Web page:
A rearview camera and trailer sway control come standard. Blind-spot monitoring, adaptive cruise control, and frontal-crash warning are optional.
The Grand Cherokee earns five stars overall in crash testing by NHTSA, with four-wheel drive. If it’s rear-wheel drive, it’s only four stars. The difference appears to be in rollover resistance, with all-wheel drive earning four stars, and rear-wheel drive a mere three. The IIHS gives it the best Good scores, except for Marginal in the challenging small-overlap frontal collision.
2018 Grand Cherokee models are Laredo ($30,595), Altitude ($36,690), High Altitude, Limited ($38,195), Overland ($44,995), Summit ($50,995), SRT ($67,395), Trailhawk ($43,295), and Trackhawk ($85,900). Plus that anniversary Sterling Edition. (Prices are MSRP and do not include destination charge.)
Laredo comes with rear-wheel drive or all-wheel drive ($32,895), new fabric upholstery and 17-inch aluminum wheels, air conditioning, keyless entry, a CD player, satellite radio, rearview camera, and parking sensors. An off-road option package includes skid plates and Selec-Terrain.
Grand Cherokee Limited gets 18-inch wheels, leather seating with a power front passenger seat, heated front seats, a power tailgate, and remote start. Options include adaptive cruise control, blind-spot monitoring, navigation, and off-road assistance systems.
The turbodiesel V6 and Hemi V8 engines are available for Limited models and above.
Overland upgrades with Nappa leather seating with ventilated front seats, a panoramic sunroof, leather-trimmed dashboard, 20-inch wheels, and navigation. Two-wheel drive is standard. All-wheel drive ($47,995) includes an air suspension.
Summit ($50,995) features its own wheel and wood choices, a suede headliner, 19-speaker, 825-watt Harman Kardon surround-sound audio, parking assist and a trailer-hitch camera view.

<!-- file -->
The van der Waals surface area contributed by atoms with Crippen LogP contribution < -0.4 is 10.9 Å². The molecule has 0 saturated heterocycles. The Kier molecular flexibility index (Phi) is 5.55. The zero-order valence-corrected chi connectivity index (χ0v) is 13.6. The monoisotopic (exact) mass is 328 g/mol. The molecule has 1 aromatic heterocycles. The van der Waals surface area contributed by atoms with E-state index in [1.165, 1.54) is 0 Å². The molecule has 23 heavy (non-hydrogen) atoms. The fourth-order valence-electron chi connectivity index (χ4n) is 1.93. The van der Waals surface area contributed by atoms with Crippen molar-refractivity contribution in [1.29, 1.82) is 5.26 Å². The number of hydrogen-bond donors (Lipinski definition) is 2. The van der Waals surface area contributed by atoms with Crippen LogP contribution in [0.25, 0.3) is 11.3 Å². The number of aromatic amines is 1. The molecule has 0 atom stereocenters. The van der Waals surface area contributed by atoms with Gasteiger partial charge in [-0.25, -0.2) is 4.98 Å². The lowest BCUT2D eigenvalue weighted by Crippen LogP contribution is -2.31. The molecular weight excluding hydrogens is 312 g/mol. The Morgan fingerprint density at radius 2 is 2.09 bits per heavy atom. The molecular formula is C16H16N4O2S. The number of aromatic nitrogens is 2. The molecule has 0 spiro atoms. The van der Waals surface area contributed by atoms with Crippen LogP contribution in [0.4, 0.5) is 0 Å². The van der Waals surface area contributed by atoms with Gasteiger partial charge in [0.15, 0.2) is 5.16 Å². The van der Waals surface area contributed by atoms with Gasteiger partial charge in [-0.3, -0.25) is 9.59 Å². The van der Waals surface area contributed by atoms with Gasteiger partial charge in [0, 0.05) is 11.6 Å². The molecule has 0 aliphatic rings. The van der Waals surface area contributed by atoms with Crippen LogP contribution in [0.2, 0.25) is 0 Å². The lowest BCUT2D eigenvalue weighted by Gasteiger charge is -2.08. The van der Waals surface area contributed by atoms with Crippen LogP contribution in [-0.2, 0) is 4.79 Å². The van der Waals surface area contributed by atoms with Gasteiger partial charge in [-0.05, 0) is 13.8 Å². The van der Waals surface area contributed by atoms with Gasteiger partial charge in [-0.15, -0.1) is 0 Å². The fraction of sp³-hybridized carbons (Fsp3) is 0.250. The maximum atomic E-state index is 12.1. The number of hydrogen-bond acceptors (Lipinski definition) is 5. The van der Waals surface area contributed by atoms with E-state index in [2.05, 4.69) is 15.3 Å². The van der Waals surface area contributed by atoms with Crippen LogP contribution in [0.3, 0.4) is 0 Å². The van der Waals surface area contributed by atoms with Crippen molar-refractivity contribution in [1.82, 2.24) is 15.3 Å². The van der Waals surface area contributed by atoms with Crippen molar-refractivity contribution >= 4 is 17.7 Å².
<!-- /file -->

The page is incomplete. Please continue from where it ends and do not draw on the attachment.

SRT gets leather/suede seats, carbon-fiber interior trim, metallic pedal pads, active noise cancellation, and a leather-trimmed/heated steering wheel. Performance Pages display timers and performance data. Options include a dual-pane sunroof, Luxury package, and SRT Night package.
The rear end is distinctive and assertive, with LED taillamps and strong details.
All Grand Cherokees boast an intelligently designed cabin layout. The upper models are richly equipped, with materials and textures that match luxury rivals, such as real wood trim on the dashboards and doors. A console bin holds illuminated audio ports. Uconnect infotainment systems with simple interfaces rank among the best
Front occupants get wide cushions with satisfying bolstering, except for the base Laredo, which has short, flat seat bottoms.
Cargo volume with the rear seats up is 36.3 cubic feet. The seatbacks recline 12 degrees, and the flip down with a lever for more cargo space.
Forward visibility is past a hood and over fenders whose slope makes it easier to see the car’s corners. Only the big square sideview mirrors transmit any noise into the cabin, from the wind.
The Grand Cherokee excels in ride, handling, steering, and off-road prowess. Its smooth road manners make it feel like a crossover that has quick responses and a controlled ride.